The 2 component parts of your worldview are: your beliefs about yourself and the world, and your values.
Beliefs about the world can include things like:
You have to work long hours to get ahead in your career
People are nosey
It's more important to get things right first time than it is to make mistakes and learn from them
Beliefs about yourself could include things like:
This is the way I am and I can't change
I'm a fast learner
I'm a very confident person
Values are things that are important to you . Perhaps such as:
Being able to spend time with my family every day is more important than a high-flying career
Driving a new car every 3 years is important to me. I work hard and makes me feel successful
By far the biggest cause of stress and anxiety is a clash between conflicting values, or between our beliefs and our values. That's a different story though, and perhaps one for another time.
You are the sum of your parts
Your unique combination of beliefs and values is your worldview. We could also say that it's the blueprint of your life.
Certain worldviews are a recipe for a happy and fulfilled life. Certain worldviews are a recipe for stress and anxiety.
The missing ingredient
Experimenting with, and changing, a cake recipe is easy.
Changing your worldview is harder. Not because the process is more difficult. It isn't.
It's because of the missing ingredient. Emotional attachment.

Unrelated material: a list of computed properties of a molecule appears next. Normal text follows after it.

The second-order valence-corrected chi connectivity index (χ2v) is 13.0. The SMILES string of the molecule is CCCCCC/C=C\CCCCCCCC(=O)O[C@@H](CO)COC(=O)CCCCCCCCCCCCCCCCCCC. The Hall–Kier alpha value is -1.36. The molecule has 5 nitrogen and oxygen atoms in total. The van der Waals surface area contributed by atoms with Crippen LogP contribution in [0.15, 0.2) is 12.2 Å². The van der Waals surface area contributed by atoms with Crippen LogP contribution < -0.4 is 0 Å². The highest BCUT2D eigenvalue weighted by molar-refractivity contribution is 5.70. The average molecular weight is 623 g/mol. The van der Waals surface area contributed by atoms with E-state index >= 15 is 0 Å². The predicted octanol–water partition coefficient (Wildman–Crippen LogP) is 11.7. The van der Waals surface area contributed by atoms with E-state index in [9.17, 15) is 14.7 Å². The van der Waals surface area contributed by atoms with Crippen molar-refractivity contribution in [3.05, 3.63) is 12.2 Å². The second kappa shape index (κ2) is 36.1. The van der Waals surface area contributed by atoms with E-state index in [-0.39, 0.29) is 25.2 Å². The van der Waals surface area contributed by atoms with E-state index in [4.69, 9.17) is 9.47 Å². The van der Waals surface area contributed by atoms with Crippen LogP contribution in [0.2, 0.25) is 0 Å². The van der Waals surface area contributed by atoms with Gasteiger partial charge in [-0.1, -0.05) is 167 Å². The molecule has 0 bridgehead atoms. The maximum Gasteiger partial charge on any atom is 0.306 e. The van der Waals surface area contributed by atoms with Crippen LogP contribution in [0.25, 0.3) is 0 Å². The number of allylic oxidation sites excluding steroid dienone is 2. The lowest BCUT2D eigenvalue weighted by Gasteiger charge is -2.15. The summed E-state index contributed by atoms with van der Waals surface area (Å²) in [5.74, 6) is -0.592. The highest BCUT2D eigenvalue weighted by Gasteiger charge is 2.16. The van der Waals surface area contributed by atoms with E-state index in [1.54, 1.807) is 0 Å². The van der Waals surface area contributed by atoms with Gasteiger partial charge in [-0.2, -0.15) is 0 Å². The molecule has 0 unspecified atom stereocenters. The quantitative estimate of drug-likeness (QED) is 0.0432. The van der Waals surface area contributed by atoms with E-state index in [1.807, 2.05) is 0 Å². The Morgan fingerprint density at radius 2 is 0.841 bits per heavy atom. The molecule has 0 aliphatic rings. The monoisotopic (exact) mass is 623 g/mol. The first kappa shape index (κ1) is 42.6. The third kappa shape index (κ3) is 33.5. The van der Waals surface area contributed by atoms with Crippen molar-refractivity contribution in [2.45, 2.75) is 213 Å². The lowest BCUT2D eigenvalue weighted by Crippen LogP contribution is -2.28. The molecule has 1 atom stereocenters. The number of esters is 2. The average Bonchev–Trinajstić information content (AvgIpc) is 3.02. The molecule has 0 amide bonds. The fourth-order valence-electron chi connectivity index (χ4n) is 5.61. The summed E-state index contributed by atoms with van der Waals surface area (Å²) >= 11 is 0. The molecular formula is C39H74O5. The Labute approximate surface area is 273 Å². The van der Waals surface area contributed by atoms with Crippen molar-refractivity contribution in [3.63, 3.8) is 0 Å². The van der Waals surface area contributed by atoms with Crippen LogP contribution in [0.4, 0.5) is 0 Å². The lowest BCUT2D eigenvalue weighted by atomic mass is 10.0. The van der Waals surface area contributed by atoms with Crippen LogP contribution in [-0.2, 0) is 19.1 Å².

If your cake recipe isn't working, no big deal.
For many people, if their life isn't working there is a huge emotional attachment, and they take it very personally.
They mistake "there is something wrong with my life" for "there is something wrong with me."
They mistake "the recipe that I've been using is flawed" for "I am flawed."
Holding on to that simple difference can be the key to remaining an anxious person, or becoming a person who used to be anxious.
If you're currently struggling with anxiety there isn't anything wrong with you. You are not flawed. You are, like every other person, a perfectly imperfect human being.
The recipes that you have been living your life by work perfectly too. They have been producing a consistent result. That is a wonderful thing to know because if you are not happy with the results that you've been getting then it's as simple as changing the recipe.
Anthony Leake, Executive Contributor Brainz Magazine
Tony Leake became an expert in overcoming anxiety after he had to give up a successful career due to severe anxiety and debilitating panic attacks. He has since spent the last decade helping others to overcome anxiety. While he is very well qualified (certified as a Clinical Hypnotherapist and a Master Practitioner of NLP amongst others) he doesn't believe that tools and techniques are the answer. He often says that "overcoming anxiety is as much of a mindset as a skillset," and that to overcome anxiety we need to change the way that we think about it. Working with individuals from every walk of life, teachers, doctors and multi-millionaires has taught him that anxiety doesn't discriminate and everybody is just as likely to be affected. He currently consults for some of the largest companies in the UK. His message: anxiety robs people of their quality of life and it's not necessary to live like that.